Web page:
Origin and History
Ellison’s Orange is a connoisseur's mid-season eating apple, dating back to 1904 when it was raised by Rev Charles Ellison of Bracebridge Manse, Lincoln and Mr Wipf, head gardener to Revd Ellison’s brother-in-law at nearby Hartsholme Hall. Rev Ellison was a renowned pomologist, with over 1,500 fruit trees. He was an even more enthusiastic rose-grower, and the annual opening of his gardens was a highlight of the Lincolnshire social calendar.
Ellison’s Orange is a cross between Cox’s Orange Pippin and the old, French variety, Calville Blanche d’Hiver. The grafts were bought by Pennells of Spalding (who are still trading), with the proceeds being used to finance Mr Wipf’s retirement. Ellison’s Orange achieved an RHS Award of Merit in 1911 and RHS First Class Certificate in 1917.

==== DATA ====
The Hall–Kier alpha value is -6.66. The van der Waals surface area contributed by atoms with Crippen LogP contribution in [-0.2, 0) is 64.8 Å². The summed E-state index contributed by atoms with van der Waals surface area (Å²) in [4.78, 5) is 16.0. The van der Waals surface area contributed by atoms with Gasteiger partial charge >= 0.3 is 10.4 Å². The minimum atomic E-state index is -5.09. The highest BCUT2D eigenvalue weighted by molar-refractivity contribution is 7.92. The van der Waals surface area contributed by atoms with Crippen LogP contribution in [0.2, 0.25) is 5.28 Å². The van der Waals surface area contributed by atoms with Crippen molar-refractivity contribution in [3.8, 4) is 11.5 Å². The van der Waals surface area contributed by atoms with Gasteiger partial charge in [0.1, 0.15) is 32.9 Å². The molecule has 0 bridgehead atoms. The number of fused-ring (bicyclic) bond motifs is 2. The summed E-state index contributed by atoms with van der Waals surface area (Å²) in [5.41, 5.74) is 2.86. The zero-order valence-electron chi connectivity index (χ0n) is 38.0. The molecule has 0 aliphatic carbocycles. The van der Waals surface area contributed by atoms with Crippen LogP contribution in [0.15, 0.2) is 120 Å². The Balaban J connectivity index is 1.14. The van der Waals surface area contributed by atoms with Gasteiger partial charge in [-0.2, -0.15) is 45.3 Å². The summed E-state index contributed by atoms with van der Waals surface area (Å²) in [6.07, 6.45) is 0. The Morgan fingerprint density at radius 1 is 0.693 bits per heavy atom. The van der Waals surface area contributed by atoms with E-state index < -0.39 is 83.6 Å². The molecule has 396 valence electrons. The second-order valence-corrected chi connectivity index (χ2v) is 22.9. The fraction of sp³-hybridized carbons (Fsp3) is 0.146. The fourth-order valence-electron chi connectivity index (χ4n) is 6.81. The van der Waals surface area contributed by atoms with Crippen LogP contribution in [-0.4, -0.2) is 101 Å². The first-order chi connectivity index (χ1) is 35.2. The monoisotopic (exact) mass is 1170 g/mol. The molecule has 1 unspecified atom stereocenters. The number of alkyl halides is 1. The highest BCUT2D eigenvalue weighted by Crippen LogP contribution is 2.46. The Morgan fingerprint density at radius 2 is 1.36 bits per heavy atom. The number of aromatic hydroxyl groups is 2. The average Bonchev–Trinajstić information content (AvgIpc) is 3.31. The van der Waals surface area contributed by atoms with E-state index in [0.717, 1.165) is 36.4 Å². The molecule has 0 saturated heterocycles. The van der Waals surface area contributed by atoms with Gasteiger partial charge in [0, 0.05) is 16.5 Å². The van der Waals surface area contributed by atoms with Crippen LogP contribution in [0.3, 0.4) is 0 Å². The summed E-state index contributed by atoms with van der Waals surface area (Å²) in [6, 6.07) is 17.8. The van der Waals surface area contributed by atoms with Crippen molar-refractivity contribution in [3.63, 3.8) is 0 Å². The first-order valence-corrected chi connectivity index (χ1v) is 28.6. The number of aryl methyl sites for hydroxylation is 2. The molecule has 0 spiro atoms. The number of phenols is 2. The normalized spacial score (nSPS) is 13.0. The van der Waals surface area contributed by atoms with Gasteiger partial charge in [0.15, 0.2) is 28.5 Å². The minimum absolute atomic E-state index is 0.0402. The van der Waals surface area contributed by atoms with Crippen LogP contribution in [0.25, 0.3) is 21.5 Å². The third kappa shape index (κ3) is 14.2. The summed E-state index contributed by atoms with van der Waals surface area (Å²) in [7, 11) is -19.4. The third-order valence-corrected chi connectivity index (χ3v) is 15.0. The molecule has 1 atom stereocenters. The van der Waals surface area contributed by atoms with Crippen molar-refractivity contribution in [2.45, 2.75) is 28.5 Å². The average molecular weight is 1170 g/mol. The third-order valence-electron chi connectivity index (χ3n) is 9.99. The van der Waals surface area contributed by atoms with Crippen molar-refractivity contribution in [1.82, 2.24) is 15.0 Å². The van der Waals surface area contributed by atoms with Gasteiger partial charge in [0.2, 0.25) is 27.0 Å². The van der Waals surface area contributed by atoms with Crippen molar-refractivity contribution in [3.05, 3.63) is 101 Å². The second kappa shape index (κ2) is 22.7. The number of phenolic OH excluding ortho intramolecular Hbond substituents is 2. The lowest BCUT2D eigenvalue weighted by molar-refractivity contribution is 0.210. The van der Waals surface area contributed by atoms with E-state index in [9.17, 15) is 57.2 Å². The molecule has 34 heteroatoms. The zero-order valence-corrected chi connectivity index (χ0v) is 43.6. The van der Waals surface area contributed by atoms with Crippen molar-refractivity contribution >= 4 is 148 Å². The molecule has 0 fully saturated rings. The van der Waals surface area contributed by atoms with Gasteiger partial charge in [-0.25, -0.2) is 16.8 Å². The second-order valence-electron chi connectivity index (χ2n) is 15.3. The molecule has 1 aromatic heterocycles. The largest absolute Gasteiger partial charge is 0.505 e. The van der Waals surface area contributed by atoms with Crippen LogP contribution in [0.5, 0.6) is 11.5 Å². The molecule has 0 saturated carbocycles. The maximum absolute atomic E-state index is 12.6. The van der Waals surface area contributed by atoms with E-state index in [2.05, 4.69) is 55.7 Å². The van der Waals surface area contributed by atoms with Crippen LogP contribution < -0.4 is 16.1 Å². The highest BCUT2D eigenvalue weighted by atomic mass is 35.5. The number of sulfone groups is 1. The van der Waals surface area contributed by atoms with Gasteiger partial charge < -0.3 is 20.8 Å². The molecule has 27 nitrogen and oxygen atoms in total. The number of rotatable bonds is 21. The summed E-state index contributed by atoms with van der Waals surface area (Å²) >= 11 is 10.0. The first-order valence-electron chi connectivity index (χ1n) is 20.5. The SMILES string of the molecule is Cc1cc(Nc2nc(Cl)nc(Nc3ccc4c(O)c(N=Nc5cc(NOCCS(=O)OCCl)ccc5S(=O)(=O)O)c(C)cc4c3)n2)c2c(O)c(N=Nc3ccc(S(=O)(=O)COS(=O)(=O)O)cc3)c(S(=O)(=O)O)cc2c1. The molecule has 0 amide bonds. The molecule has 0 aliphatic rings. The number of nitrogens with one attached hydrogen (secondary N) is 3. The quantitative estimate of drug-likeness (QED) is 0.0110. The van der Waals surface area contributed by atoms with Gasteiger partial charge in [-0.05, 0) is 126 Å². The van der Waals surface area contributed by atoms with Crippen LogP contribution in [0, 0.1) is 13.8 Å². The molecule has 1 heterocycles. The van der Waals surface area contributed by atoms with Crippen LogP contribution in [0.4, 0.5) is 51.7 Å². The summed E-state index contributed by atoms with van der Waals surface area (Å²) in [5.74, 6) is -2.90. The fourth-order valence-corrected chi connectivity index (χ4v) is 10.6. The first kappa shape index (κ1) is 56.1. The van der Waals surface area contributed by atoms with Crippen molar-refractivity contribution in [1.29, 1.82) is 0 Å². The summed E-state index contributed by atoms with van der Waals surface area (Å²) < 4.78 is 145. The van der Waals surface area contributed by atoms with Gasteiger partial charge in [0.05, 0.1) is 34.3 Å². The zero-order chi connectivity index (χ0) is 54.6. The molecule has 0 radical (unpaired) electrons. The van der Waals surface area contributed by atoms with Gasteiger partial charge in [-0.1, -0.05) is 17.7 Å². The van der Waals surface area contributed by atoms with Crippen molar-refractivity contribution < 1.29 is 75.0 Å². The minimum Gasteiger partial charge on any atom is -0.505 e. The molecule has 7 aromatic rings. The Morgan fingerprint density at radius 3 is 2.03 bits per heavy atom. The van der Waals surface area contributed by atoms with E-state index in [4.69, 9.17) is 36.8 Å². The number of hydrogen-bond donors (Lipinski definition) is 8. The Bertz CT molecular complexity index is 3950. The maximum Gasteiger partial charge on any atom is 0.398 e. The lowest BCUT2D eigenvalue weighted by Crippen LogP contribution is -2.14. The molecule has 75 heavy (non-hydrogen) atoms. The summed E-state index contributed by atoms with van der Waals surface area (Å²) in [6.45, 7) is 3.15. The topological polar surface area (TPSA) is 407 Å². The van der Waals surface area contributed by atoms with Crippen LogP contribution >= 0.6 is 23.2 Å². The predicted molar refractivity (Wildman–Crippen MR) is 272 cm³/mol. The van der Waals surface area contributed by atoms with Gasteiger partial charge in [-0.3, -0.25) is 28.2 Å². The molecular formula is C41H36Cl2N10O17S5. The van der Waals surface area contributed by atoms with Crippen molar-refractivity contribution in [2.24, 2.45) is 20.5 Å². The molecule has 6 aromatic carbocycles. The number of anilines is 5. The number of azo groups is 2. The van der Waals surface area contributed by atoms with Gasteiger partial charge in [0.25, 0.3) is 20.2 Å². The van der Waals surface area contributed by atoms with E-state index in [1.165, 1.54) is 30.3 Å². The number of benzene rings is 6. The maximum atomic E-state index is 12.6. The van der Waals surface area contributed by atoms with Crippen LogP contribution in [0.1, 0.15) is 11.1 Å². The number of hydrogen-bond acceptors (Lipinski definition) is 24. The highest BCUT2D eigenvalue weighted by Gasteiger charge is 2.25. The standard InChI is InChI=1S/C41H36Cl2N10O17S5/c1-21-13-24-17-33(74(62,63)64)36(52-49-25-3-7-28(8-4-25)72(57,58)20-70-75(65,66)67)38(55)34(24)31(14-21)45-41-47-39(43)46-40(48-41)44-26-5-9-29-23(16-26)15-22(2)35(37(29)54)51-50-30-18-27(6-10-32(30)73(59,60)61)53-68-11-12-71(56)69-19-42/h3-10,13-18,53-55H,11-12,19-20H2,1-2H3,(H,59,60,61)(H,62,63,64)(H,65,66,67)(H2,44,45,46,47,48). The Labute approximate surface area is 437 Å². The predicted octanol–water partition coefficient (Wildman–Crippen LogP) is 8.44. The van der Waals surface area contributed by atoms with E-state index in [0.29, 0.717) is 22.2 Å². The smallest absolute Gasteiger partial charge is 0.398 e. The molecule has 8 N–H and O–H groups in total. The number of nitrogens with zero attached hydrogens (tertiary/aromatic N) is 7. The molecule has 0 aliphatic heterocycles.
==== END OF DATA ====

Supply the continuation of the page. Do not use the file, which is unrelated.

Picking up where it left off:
Picking, Storing and Using
Best picked in September and eaten fresh, Ellison’s Orange is not a good keeper so should be harvested in batches. It is delectable in a salad and was traditionally prizedin Lincolnshire for making apple dumplings.
The fruit is medium-sized, green turning gold, flushed with distinct but broken orange and red stripes on the sunny side. It has a small amount of russeting and the skin feels very greasy. Ellison’s Orange is described as ‘once tasted, never forgotten’ on account of its rich flavour and unique aniseed undertones. The flesh is creamy-white, juicy and melting rather than crisp.
Growth, Flowering and Pollination
The tree is vigorous and upward-spreading, prone to canker but resistant to scab and bitter-pit. It is good for frost-pockets as it flowers late, but it does need good drainage. Ideal pollinators include Charles Ross, Tydeman’s Early Worcester and Lord Lambourne.
Rev Charles Ellison engaged at his lathe in his other hobby of decorative metal-turning 1898. Courtesy of the Pennell archive.
Copyright © Karen Meadows 2018